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Source: http://britishenglishcoach.com/33-ways-to-speak-better-english-without-taking-classes/

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Excerpts  from the paper:

When people talk about e-Learning (electronic learning) or m-Learning (mobile learning), most tend to define  e-Learning or m-Learning as “the use of x, y, z technology to learn something” or “the integration of x, y, z technology” in teaching and learning.

This type of definition is “technologically driven” rather than “academic driven” or “knowledge driven.” In fact, this definition is a form of  operational definitionor technical definition, not a conceptual definition.

In order to understand further on this issue, we need to go back to the definition of  “learning”. What is learning?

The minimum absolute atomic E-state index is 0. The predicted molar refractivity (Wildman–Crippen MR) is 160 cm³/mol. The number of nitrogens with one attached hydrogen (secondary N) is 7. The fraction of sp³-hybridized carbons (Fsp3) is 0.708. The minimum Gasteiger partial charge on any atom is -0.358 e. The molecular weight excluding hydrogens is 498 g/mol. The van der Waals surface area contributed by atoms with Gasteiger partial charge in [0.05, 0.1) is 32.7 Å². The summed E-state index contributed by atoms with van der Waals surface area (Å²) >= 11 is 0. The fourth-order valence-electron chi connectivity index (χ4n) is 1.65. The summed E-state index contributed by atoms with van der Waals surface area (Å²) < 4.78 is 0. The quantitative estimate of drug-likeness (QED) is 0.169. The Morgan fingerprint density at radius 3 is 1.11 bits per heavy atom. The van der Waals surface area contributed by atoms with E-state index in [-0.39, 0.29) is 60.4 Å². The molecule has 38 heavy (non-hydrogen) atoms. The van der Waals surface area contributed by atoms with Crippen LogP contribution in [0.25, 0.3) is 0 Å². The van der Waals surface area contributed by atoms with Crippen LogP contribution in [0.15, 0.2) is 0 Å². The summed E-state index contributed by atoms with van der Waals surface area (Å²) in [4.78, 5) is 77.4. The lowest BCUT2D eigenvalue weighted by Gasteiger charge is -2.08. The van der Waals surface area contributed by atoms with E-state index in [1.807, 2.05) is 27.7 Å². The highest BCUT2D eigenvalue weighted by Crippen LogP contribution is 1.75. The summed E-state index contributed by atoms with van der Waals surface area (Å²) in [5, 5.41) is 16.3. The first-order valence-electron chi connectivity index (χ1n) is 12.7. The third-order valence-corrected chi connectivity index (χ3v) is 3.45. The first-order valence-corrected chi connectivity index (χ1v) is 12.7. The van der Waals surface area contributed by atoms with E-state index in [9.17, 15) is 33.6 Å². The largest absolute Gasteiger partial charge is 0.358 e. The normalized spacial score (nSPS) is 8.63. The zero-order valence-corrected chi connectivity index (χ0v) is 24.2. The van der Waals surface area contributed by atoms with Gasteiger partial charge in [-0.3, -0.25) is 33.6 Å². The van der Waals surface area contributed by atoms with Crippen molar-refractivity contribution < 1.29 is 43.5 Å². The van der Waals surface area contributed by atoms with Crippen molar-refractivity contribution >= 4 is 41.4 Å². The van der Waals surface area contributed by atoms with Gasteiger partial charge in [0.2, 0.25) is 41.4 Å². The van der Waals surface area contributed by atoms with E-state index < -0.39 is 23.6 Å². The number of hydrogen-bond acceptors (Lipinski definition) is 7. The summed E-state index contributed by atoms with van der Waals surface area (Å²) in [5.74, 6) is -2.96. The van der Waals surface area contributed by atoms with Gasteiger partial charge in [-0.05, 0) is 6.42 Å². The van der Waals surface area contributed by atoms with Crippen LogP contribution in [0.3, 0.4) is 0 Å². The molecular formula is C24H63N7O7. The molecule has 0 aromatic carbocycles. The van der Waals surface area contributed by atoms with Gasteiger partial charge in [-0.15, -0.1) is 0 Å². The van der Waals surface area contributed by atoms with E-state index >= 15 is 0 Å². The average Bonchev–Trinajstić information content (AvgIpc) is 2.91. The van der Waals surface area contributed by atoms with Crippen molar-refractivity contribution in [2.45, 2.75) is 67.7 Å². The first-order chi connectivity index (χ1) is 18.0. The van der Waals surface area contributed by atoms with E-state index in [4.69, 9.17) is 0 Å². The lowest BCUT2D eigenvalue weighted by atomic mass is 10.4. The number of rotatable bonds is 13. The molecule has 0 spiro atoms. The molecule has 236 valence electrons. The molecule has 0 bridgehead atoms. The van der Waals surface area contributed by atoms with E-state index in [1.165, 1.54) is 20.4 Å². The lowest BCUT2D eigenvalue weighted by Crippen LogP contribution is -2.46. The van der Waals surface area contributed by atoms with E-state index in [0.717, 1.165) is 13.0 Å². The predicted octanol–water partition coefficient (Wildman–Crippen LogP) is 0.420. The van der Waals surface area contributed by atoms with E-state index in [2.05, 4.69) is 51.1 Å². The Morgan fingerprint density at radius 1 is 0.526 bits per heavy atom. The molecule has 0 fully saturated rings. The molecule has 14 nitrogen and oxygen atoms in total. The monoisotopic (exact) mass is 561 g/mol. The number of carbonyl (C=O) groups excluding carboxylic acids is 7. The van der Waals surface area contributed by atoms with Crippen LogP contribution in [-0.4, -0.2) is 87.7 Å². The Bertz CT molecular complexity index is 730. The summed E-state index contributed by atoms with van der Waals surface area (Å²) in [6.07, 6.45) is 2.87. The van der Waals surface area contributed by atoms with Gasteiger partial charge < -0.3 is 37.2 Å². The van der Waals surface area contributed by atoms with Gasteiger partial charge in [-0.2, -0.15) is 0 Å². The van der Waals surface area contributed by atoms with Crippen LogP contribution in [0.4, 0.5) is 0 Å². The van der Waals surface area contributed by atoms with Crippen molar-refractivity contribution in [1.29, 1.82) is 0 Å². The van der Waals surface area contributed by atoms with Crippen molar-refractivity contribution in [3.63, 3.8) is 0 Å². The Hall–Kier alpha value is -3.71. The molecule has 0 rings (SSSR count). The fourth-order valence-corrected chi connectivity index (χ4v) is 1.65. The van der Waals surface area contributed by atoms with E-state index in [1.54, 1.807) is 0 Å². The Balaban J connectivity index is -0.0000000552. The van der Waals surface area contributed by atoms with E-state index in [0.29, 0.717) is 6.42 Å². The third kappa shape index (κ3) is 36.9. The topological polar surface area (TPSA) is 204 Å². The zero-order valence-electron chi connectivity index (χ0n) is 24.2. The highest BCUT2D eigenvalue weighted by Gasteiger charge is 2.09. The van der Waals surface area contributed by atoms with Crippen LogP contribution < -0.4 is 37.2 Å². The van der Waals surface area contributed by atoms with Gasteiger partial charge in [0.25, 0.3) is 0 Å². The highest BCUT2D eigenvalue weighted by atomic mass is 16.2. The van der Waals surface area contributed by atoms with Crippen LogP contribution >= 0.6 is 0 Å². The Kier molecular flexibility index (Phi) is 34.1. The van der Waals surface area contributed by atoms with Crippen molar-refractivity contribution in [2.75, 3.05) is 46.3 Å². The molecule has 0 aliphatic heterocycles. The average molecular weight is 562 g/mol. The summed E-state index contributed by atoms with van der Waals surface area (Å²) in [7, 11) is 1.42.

Generally, “Learning” is a PROCESS of

  • acquisition of knowledge or values
  • mastery of skills or  behaviors
  • assimilation of new info into one’s existing knowledge system, and
  • accommodation of new info into one’s existing knowledge system
in a given context that has prescribed specific intended learning objectives (ILOs) to be achieved by the learners.  Some educators refer to ILO as outcome-based learning, OBL.  Still some others simply call it “learning outcomes”  besides “learning objectives”.

Thus, when  the terms “electronic” or “mobile” are coined with the word “learning”,  like in e-Learning and m-Learning, conceptually, “learning” is still the major focus, not the technology. Technology is only a tool to enhance the learning process. Technology can be seen as an enabling tool to facilitate teaching or learning.

In other words, regardless of whether  ‘e-‘  or ‘m-‘,  the bottom line is learning is more important than the technology. Therefore, it is more appropriate to spell ” e-Learning” and  “m-Learning” rather E-learning or M-learning. The “L” is more crucial here.